Joanna Wilson (Film 1990) is the author of two books, Tis the Season TV: the Encyclopedia of Christmas-Themed Episodes, Specials, and Made-for-TV Movies (2010), and The Christmas TV Companion, a Guide to Cult Classics, Strange Specials, and Outrageous Oddities (2009). A lively and engaging speaker, she has appeared in two television specials as a commentator on Christmas entertainments. In 2010, she appeared in The Real Story of Christmas on the History Channel, and the TV Guide Network’s 25 Most Hilarious Holiday TV Moments. As an expert on Christmas TV movies, Wilson was invited to moderate the cast reunion for a screening of the 1971 TV movie The Homecoming in December 2011. The cast reunion for the 40th Anniversary of The Homecoming included members of the much-beloved TV series The Waltons. Wilson writes a regularly updated blog about Christmas on TV, from the popular to the rare, at www.ChristmasTVHistory.com. She publishes a daily Twitter post of Christmas programming airing on TV @tistheseasontv. She is currently at work on her third book, which highlights Christmas music as seen in television episodes, specials, and movies, due for release at the holidays in 2012.
The UT Department of Art will be well represented at the Midwest SPE (Society for Photographic Education) conference in Cincinnati this Fall.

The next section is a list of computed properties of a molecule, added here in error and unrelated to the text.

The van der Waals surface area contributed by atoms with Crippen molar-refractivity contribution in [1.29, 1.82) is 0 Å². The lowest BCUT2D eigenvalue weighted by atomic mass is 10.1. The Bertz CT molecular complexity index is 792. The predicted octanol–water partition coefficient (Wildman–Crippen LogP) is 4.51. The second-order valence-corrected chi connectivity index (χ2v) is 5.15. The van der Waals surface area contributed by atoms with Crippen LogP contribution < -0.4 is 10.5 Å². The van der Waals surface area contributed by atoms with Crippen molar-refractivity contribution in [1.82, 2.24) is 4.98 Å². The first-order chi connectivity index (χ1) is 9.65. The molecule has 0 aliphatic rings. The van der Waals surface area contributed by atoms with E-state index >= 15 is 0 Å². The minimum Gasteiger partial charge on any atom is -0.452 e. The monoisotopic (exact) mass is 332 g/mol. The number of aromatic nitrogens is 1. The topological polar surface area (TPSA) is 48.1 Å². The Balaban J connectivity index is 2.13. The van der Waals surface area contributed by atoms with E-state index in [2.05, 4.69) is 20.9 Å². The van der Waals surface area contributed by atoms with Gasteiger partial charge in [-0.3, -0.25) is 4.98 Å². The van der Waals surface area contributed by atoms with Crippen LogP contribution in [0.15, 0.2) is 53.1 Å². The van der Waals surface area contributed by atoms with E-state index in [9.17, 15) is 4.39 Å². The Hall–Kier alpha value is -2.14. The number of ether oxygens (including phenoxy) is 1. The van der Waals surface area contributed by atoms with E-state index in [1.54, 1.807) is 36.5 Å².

BFA candidate Jessica Ostrander was one of 10 students from the entire Midwest region to have work accepted for the student exhibition at the Art Academy of Cincinnati’s Chidlaw Gallery. Jessica is one of several new media students with a primary interest in photography who will be attending the conference in October.
The MWSPE student photography exhibition documents photo based work by talented students from colleges and universities in the Midwest region. Juror, Justine Ludwig, Assistant Curator at the Contemporary Arts Center in Cincinnati, Ohio, selected the artists to participate in the exhibition at the Art Academy of Cincinnati’s Chidlaw Gallery. Reception and awards ceremony will take place on Friday, October 12th, 7:00-8:30.